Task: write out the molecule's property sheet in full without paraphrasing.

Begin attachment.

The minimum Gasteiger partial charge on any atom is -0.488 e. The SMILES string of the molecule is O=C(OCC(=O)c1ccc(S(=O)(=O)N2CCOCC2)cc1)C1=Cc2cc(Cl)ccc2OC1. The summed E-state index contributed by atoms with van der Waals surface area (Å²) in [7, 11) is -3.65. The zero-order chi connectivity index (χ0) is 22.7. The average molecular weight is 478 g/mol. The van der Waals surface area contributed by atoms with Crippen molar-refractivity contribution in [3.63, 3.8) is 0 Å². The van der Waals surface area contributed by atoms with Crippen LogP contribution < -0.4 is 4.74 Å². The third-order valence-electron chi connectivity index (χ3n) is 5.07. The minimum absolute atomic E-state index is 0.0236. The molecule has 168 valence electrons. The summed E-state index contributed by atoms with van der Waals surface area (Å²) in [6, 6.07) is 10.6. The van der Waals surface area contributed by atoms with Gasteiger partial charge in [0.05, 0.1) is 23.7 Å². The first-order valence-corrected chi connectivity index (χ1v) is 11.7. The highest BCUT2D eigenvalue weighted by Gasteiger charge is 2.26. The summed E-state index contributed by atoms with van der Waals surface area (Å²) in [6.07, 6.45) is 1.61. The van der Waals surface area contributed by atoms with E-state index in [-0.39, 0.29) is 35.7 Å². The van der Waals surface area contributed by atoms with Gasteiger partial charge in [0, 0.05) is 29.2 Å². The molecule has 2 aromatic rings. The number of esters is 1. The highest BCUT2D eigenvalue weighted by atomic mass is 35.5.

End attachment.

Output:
The minimum Gasteiger partial charge on any atom is -0.488 e. The SMILES string of the molecule is O=C(OCC(=O)c1ccc(S(=O)(=O)N2CCOCC2)cc1)C1=Cc2cc(Cl)ccc2OC1. The summed E-state index contributed by atoms with van der Waals surface area (Å²) in [7, 11) is -3.65. The zero-order chi connectivity index (χ0) is 22.7. The average molecular weight is 478 g/mol. The van der Waals surface area contributed by atoms with Crippen molar-refractivity contribution in [3.63, 3.8) is 0 Å². The van der Waals surface area contributed by atoms with Crippen LogP contribution < -0.4 is 4.74 Å². The third-order valence-electron chi connectivity index (χ3n) is 5.07. The minimum absolute atomic E-state index is 0.0236. The molecule has 168 valence electrons. The summed E-state index contributed by atoms with van der Waals surface area (Å²) in [6, 6.07) is 10.6. The van der Waals surface area contributed by atoms with Gasteiger partial charge in [0.05, 0.1) is 23.7 Å². The first-order valence-corrected chi connectivity index (χ1v) is 11.7. The highest BCUT2D eigenvalue weighted by Gasteiger charge is 2.26. The summed E-state index contributed by atoms with van der Waals surface area (Å²) in [6.07, 6.45) is 1.61. The van der Waals surface area contributed by atoms with E-state index in [-0.39, 0.29) is 35.7 Å². The van der Waals surface area contributed by atoms with Gasteiger partial charge in [0, 0.05) is 29.2 Å². The molecule has 2 aromatic rings. The number of esters is 1. The highest BCUT2D eigenvalue weighted by atomic mass is 35.5.